Sirvani Cami mosque sits next to Gaziantep Castle in restored old city (MEE/Lizzie Porter)

“It is supposed to [be] high season, but we have many fewer tourists,” said a staff member at the Asude Konak, a beautifully restored house from 1893 that now serves as a boutique hotel. “The advice of foreign offices in Europe and America, advising people not to come, has made things hard for us.”
Zincirli Bedesten, Huseyin Pasha Bedesten and Kemikli Bedesten – the city’s most famous covered markets – buzz with people. But purchases appear to be confined to the basics. The piles of lavishly sugared loukums – Turkish delight – and the region’s “Yemeni” style sandals seemed untouched.
Still, amid the complex problems, the city’s economy remains healthy
Even with heavier demands on public services – rubbish collection, water and electricity use – and blows to the tourism sector, Gaziantep’s economy has not declined as a result of the Syrian influx.
Syrians from Aleppo have taken to Gaziantep’s bazaars and pale stone streets as merchants and restaurateurs, and have set up factories producing textiles, shoes and carpets.
A report last year from the Ankara-based Center for Middle Eastern Strategic Studies found that Syrians, with their excellent business contacts across the wider region, had boosted the economy by exporting Turkish goods to new markets. The same report found no evidence that Syrians were taking positions that Turks would otherwise fill. “Syrians are generally employed in areas that locals are not willing to work in,” it said.

Tammam al-Baroudi, director of the Syrian Economic Forum in Gaziantep, said the local economy had improved greatly since Syrians had moved in – although he could not provide figures

“Gaziantep was a quiet city before the revolution in Syria; now it is much more active. There has been a lot of change in three years, international and Syrian organisations work here, and their employees spend their money, drive their cars and live here. Syrian businesses operate and pay taxes,” he said.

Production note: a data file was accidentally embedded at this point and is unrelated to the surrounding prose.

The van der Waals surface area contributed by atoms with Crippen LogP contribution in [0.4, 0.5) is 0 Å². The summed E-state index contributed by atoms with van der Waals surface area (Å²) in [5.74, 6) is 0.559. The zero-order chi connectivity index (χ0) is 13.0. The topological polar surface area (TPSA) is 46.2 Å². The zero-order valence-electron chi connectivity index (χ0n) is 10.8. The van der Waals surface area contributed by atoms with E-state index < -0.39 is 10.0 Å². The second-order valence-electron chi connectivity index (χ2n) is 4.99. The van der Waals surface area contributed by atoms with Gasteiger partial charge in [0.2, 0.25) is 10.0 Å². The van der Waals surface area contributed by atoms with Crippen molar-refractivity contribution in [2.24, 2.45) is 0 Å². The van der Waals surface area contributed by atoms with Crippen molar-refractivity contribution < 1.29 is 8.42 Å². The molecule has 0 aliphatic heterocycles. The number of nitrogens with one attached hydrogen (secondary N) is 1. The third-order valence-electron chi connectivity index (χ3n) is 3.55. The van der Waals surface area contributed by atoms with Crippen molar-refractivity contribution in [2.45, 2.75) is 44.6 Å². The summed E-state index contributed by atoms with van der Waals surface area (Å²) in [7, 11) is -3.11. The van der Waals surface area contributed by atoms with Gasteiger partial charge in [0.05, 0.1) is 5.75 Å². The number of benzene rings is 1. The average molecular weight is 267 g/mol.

The number of Syrian-owned businesses registered in Gaziantep rose from three in 2010 to more than 600 last year, with many in footwear, textiles and household goods. Smaller shops supply Syrian food and coffee – often superior to the Turkish variety – and mobile phone gear.
There are thought to be another 1,300 unregistered – non-tax-paying – Syrian businesses. And although inflation is high – year on year price rises early in 2016 were nearly 11 per cent in Gaziantep - Baroudi insists Syrian enterprise has not caused tensions with the Turkish population.
“We feel happy with the Turkish people and most of us feel relaxed in Gaziantep. Turkish shops in Gaziantep now write on their frontages in Arabic, and say they employ Arabic-speaking staff,” he said. “Now they are eating our bread and some of us are eating theirs. There is an exchange.”

The Gaziantep Chamber of Commerce did not respond to repeated requests for information on the city’s economy.

Local government vows to protect civilians

Despite the threats from IS, local authorities say Gaziantep will be safe. After the car bomb attack on 1 May, politicians took to their social media channels to insist security forces and civilians would be protected.

Gaziantep Provincial President Mehmet Eyup Ozkeçeci of the ruling AK Party, said: "Our country will overcome terrorism.”

Gaziantep's AKP Mayor, Fatma Sahin, said: "With patriotism, our city Gaziantep will overcome these difficult times."

Local council officials did not respond to requests for specific comments on the security situation in the city.
Gaziantep beguiles and confuses. On one hand, visitors can wander its pale stone streets, drink in the smell of syrupy baklava and marvel at its restored old city.

At the same time, it is difficult to forget the words of the Syrian civil society organisation spokesperson who plans to leave: “The Turkish will let people beat Syrians in the street. Next year, we won't be in Gaziantep."